CARICOM and Reparations for African SlaveryBy David Muhammad -Guest Columnist- | Last updated: Mar 31, 2014 - 5:53:41 PM
As a matter of fact (without calling any names) her government and advisory cadre is laden with persons who have heaped scorn on any kind of representation of the liberation interests of African people. But thank Allah that other governments around the Caribbean think differently.
In 2012, I embarked on a Caribbean Tour with the Honorable Minister Louis Farrakhan where he met with a number of prime ministers and opposition leaders, and engaged in dialogue on this subject and there were ample moments where I encountered embarrassment over the T&T Government’s overt disdain and lack of concern for the heritage of its Black population.
But back to the issue of reparations; in 1999, the African World Reparations and Repatriation Truth Commission called for “the West” to pay $777 trillion to Africa within five years. In 2004, Lloyds of London was sued by the descendants of African slaves. The case was not successful. In February 2004 Minister Farrakhan hosted a global Reparations Conference in Chicago attracting thousands of people from across the states and overseas. In Jamaica that same year a coalition of Rastafari Movement groups argued that European countries formerly involved in the slave trade, especially Britain, should pay 72.5 billion pounds sterling to resettle 500,000 Jamaican Rastafarians in Africa. The claim was rejected by the British government, which said it could not be held accountable for wrongs in past centuries. In 2007, Guyana called for European nations to pay reparations for the slave trade. In 2011, Antigua & Barbuda called for reparations at the United Nations, saying “that segregation and violence against people of African descent had impaired their capacity for advancement as nations, communities and individuals.” In 2012, Jamaica revived its reparations commission, to consider the question of whether the country should seek an apology or reparations from Britain for its role in the slave trade. In Trinidad & Tobago the Nation of Islam has held numerous discussion sessions on reparations. Also in 2012, the Barbados government established a 12-member Reparations Task Force, to be responsible for sustaining local, regional and international momentum for reparations.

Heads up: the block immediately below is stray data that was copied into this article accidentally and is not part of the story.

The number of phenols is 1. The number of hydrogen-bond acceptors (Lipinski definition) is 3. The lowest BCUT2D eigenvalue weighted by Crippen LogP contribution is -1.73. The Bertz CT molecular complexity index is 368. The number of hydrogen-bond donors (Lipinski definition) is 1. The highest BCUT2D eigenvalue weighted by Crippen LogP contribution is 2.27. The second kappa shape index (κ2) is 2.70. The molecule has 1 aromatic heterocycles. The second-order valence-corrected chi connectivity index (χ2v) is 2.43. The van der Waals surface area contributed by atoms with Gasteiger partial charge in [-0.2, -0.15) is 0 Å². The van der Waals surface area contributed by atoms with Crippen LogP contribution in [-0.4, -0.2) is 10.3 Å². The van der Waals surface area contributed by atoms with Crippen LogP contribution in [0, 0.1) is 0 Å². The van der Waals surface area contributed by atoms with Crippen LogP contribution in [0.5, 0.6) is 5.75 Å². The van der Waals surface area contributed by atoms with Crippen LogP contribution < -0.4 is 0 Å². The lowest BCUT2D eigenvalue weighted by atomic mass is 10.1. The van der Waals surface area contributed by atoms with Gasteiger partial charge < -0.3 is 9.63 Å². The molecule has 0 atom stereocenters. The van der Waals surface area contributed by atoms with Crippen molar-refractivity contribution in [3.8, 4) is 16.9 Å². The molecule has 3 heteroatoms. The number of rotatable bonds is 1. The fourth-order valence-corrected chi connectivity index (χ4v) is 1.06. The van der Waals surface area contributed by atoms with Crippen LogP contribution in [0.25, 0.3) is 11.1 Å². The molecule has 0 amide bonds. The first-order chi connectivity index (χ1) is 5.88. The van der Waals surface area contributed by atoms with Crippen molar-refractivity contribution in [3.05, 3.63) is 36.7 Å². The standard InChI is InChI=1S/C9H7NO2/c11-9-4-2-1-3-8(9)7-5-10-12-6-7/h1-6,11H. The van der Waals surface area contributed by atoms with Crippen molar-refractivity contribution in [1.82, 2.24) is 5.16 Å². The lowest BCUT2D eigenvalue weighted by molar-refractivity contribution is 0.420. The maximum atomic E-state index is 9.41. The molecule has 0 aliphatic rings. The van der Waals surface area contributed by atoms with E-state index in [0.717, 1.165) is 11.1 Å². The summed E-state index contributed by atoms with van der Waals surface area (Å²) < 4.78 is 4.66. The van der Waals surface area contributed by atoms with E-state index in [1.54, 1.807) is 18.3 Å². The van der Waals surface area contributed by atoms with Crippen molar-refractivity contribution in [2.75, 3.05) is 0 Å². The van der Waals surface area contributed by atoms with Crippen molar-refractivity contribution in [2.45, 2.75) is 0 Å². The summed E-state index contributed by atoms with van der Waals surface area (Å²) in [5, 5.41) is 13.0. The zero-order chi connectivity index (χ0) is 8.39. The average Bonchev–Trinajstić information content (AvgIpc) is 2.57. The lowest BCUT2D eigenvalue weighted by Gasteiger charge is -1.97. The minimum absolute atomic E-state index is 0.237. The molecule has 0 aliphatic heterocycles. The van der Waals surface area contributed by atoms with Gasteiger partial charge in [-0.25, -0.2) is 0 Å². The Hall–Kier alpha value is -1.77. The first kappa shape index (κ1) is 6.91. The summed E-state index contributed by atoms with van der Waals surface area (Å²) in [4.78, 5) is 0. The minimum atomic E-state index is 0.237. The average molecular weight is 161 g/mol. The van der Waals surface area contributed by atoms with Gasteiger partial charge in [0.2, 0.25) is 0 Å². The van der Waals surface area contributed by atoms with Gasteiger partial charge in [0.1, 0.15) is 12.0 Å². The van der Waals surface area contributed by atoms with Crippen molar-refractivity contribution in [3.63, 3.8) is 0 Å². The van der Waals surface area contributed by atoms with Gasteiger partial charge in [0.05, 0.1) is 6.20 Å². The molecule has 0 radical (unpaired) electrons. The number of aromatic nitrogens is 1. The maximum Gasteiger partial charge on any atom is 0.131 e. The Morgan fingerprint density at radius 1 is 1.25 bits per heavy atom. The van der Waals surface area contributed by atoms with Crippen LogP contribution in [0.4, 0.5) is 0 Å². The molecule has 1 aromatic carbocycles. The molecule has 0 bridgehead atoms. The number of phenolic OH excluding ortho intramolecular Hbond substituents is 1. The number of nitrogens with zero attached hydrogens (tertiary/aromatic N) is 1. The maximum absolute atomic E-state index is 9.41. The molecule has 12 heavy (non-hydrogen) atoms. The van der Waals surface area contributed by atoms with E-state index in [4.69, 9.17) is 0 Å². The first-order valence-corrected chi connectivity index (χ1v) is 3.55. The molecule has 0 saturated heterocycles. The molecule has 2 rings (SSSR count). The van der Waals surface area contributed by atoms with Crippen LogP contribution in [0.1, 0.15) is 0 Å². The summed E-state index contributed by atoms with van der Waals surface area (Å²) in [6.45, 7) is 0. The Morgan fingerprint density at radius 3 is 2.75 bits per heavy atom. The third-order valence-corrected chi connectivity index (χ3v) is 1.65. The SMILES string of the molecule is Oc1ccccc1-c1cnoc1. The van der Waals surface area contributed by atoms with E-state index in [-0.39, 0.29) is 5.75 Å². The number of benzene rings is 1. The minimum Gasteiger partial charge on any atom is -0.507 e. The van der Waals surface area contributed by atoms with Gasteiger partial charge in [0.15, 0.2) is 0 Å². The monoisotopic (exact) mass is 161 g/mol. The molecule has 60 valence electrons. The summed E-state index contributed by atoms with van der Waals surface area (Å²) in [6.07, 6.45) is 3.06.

In 2013, in the first of a series of lectures in Georgetown, Guyana to commemorate the 250th anniversary of the 1763 Berbice Slave Revolt, the Principal of the Cave Hill Campus of the University of the West Indies, Sir Hilary Beckles, urged CARICOM countries to emulate the position adopted by the Jews who were prosecuted during the Second World War and have since organized a Jewish reparations fund. Reparations were also granted under the Civil Liberties Act of 1988, signed into law by President Ronald Reagan, where the U.S. government provided reparations of $20,000 to each Japanese American survivor of internment in America and compensate for their loss of property and liberty during the Second World War also. For many years, Native American tribes have received compensation for lands ceded to the U.S. in various treaties. Vincentian Prime Minister Ralph Gonsalves told Britain’s Observer newspaper he instructed law firm Leigh Day to bring a case against the UK, France and the Netherlands for reparations for slavery.
With the backing of the 15 Caricom heads of state, Gonsalves believes the case could be heard in the international court of justice at the Hague.
In 2008 the American Humanist Association argued that if emancipated slaves had been allowed to possess and retain the profits of their labor, their descendants might now control a much larger share of American social and monetary wealth. Harper’s Magazine estimated the total of reparations for slavery due is over $100 trillion, based on 222.5 million hours of forced labor between 1619 and 1865, with a compounded interest of 6 percent.
It is essential that we in the Diaspora have an archived body of knowledge that specifically documents the experiences of people of African descent so that future generations can participate in righting historical wrongs. A people without a knowledge of their history are like a tree without roots but a people who do not properly document their history run the risk of having that history rewritten for them.
(David Muhammad is based in Trinidad and serves as Trinidad & Eastern Caribbean representative of the Honorable Minister Louis Farrakhan.)